Limerick has come a long way in a short space of time. It needs saying often in order for us to appreciate that. Not so long ago we had to get on the defensive and fight that ‘bad reputation’. Now the conversation is finally moving forward. Today, national and even international media are discussing the city as a serious contender for international investment, and the potential to become Ireland’s second city, not to mention the hard work of the arts and cultural community coming to fruition with City of Culture 2014 and a closely run contest for European City of Culture 2020. Limerick has built the foundations of a reputation to be proud of. Now, facing into a new year, Limerick is a fantastic, thriving city alive with culture on the brink of something extraordinary.
The effort that has been put into Limerick in recent years by its people are starting to reap results. Refurbishments on run down buildings around the city have made a vast improvement, taking away the unloved look that Limerick had going on for many years. And with plans for further refurbishments set for this year and years to come, things can only get better. It feels like action really is starting to catch up with the talk – just last month we saw the Opera Centre and Hanging Gardens projects, two major inner city developments, take a big step forward with a contractor appointed to start the works. Both buildings have been empty for many years and over time have become something of an eyesore. However, both projects are a very exciting prospect for the city both economically and otherwise, hopefully set to attract a lot of footfall to the city from surrounding areas. This improvement to the city is sure to put Limerick on the same level as its counterparts of Galway, Cork and Dublin.
The fact that the government has started taking more of an interest in the city will really stand to us going forward, but long before now the people of Limerick have been putting their efforts into the city themselves. That community spirit of is slowly but surely being built back up with family-oriented events organised throughout the calendar year.
Walking around the city today is a very different experience than 10 or even 5 years ago. The vibe of Limerick has totally changed with an altogether rich and vibrant buzz to be felt whether you are shopping for the day, going for something to eat or even just commuting to work. Across the city there are things to do and see that, as the third largest city in Ireland, Limerick was desperately in need of for many years in comparison to cities such as Cork and Galway. Even just the simple addition of the Urban Garden on lower O’Connell Street has added such a pop of colour and has become a stand-out part of the city, including some fantastic foodie spots such as a Mexican food stall.
The dedication to Limerick’s cultural endeavours is blatant and, perhaps, the most important part of this is the engagement of the people. With events and ongoing projects being organised in the last year such as the relaunch of the renowned Belltable being one of the highlights, there is so much to attract people from all around the city and county to join in the celebration of the arts. The culture of Limerick was, for many years, an aspect of the city that felt disconnected, as if we had lost touch with our amazing potential and achievements. Nonetheless, Limerick’s culture has truly become the backbone of the city in recent years, creating an inclusive and diverse environment. The Richard Harris Film Festival is a perfect example of that, celebrating the life and works of a great Limerick man who left a legacy behind him. The festival will celebrate its fifth year running later this year and is a superb and glamorous testament to Limerick and its cultural accomplishments to date. In addition to this, the building of Troy Studios on the outskirts of the city is a fantastic and exciting extension to the City of Culture and is something to keep your eye on and is bound to produce a fantastic array of productions that Limerick can proudly put its stamp on.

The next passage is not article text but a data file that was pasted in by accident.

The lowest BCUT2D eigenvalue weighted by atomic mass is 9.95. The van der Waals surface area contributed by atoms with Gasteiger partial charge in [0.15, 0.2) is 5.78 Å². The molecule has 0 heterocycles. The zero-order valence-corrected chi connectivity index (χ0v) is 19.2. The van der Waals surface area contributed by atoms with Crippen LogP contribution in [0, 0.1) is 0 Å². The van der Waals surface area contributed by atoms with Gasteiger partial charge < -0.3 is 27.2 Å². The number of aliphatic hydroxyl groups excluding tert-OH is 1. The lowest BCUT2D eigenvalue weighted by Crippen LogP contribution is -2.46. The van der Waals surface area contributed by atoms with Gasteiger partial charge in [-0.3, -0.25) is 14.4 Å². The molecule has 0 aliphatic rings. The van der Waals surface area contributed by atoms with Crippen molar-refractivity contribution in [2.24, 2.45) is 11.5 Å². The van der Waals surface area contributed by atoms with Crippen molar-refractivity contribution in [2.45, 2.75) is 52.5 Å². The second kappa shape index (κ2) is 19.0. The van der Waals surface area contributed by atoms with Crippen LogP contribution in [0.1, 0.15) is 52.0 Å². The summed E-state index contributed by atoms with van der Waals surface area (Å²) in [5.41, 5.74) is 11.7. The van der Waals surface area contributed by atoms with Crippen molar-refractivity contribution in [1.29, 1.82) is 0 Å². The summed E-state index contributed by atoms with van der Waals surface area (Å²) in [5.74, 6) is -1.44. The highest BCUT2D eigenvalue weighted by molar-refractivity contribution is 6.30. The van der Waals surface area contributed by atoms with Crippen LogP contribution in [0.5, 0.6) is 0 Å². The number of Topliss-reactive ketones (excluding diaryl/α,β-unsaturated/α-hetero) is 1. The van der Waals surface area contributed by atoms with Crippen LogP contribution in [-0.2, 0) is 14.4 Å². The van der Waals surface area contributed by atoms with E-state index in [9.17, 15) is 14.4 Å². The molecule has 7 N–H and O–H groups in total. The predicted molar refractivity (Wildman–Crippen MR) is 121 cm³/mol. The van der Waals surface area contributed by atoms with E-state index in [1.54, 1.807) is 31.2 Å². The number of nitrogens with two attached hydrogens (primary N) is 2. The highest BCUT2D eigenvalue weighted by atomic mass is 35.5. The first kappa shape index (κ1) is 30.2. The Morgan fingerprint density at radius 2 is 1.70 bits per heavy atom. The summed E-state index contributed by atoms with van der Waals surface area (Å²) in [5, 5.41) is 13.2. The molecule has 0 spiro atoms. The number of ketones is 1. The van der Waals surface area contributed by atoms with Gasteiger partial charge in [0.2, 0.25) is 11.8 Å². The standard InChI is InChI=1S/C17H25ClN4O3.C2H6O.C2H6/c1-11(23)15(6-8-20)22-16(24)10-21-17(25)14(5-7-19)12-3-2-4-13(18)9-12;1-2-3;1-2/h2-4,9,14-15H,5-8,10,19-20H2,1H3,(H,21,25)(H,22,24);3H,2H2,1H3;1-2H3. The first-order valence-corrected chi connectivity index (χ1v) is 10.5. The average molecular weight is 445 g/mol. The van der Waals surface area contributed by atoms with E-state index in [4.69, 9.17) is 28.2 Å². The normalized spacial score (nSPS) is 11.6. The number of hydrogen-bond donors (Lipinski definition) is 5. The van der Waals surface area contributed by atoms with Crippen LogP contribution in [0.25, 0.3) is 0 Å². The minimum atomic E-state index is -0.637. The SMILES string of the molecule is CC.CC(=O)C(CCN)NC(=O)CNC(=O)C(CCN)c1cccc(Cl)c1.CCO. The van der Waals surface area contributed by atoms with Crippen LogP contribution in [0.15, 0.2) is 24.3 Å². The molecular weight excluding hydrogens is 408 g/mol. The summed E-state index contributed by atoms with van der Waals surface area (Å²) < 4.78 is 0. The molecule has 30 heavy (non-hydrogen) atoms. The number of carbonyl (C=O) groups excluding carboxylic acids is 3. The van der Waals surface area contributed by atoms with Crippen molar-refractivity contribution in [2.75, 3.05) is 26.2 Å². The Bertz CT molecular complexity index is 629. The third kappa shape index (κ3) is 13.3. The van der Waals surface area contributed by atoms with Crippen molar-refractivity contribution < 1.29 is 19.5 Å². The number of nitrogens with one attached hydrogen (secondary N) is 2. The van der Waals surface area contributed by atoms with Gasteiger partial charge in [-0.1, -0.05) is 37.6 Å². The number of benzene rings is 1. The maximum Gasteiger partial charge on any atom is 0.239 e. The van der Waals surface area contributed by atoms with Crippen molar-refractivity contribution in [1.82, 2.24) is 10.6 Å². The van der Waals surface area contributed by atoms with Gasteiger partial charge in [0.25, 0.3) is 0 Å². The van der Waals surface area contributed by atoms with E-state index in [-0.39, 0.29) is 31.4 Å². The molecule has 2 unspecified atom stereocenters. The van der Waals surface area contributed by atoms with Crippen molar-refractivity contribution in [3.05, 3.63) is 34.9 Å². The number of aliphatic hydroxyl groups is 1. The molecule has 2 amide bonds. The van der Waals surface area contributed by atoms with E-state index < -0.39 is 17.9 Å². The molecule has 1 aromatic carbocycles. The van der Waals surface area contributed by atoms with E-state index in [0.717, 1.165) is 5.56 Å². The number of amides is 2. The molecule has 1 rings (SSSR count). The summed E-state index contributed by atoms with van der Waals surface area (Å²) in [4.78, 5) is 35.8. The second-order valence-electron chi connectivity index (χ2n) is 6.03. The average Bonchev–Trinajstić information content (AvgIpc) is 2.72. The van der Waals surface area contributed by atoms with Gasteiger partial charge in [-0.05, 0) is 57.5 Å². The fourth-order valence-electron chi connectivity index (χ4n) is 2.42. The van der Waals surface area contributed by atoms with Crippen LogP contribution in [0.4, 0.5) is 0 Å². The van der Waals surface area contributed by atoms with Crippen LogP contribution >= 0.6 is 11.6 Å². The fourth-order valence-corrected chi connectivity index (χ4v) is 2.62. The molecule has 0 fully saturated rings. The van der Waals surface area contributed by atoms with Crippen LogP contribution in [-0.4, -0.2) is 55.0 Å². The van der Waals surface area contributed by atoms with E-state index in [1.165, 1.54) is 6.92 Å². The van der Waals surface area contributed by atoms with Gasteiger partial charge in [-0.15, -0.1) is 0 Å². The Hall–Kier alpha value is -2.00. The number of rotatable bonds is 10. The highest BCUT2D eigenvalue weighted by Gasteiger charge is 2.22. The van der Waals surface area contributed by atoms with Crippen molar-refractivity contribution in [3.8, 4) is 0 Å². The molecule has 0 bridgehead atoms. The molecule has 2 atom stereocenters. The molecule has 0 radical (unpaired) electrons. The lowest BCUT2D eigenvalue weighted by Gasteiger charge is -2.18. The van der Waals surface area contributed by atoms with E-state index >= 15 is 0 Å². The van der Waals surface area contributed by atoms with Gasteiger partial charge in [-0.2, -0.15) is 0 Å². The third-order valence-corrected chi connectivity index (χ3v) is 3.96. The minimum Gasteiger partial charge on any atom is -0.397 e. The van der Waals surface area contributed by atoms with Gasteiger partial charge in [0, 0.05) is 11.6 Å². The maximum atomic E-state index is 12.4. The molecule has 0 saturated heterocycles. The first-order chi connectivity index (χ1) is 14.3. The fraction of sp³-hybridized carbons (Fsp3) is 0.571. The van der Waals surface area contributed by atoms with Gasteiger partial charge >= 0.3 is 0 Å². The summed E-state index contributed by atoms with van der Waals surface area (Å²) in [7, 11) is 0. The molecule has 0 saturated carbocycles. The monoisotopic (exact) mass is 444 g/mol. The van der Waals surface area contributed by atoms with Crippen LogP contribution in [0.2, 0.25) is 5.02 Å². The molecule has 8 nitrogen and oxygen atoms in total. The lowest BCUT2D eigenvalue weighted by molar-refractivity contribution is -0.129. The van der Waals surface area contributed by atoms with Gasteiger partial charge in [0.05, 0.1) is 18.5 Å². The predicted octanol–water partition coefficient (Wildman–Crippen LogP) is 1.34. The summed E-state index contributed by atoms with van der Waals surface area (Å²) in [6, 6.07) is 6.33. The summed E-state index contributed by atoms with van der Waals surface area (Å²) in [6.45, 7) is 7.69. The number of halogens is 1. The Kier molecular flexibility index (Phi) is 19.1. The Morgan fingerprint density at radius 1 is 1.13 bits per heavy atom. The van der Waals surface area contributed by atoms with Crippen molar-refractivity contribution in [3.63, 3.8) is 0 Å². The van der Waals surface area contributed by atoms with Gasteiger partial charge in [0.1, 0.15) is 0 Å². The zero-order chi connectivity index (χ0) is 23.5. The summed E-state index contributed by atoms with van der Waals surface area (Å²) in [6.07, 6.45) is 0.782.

The promotion of healthy living and clean eating is something that continues to grow in the city with each passing year and is sure to become an even bigger aspect of the city in the future. The opening of restaurants putting out such a message is something that is both equally exciting and admirable. More effort is being put into providing the people of Limerick with diverse, healthier food options at an affordable and delicious level. Aroi Asian Street food is, quite possibly, one of the best restaurants in Limerick to provide you with fantastic quality and delicious food that has all the feel of being fast food, allowing you to enjoy a nutritious meal without even thinking twice. Of course, there is also The Grove that has been a long-standing testament to healthy eating, having been in Limerick for almost 30 years.
The Great Limerick Run is also something that is adding a great sense of inclusion towards a healthier future for Limerick. Every year the event gets bigger and bigger, gathering more attention as it goes and gaining more participants each time around. All of these things will combine to create a healthier Limerick overall and sets up the foundation towards a future of health and well-being as being the norm. Limerick is on the right track in 2017 to changing this mentality, something that is, indeed, very exciting.
Overall, 2017 is set to be the start of a whole new era for Limerick in every aspect and is sure to continue from there, making improvements and slowly but surely allowing Limerick to show itself to the rest of the country at its full potential, shaking off the tired old stereotype of the past for good and making way for the future.
Article by: Ali Molloy
Photography by: Tarmo Tulit
Sign up to the TLM Newsletter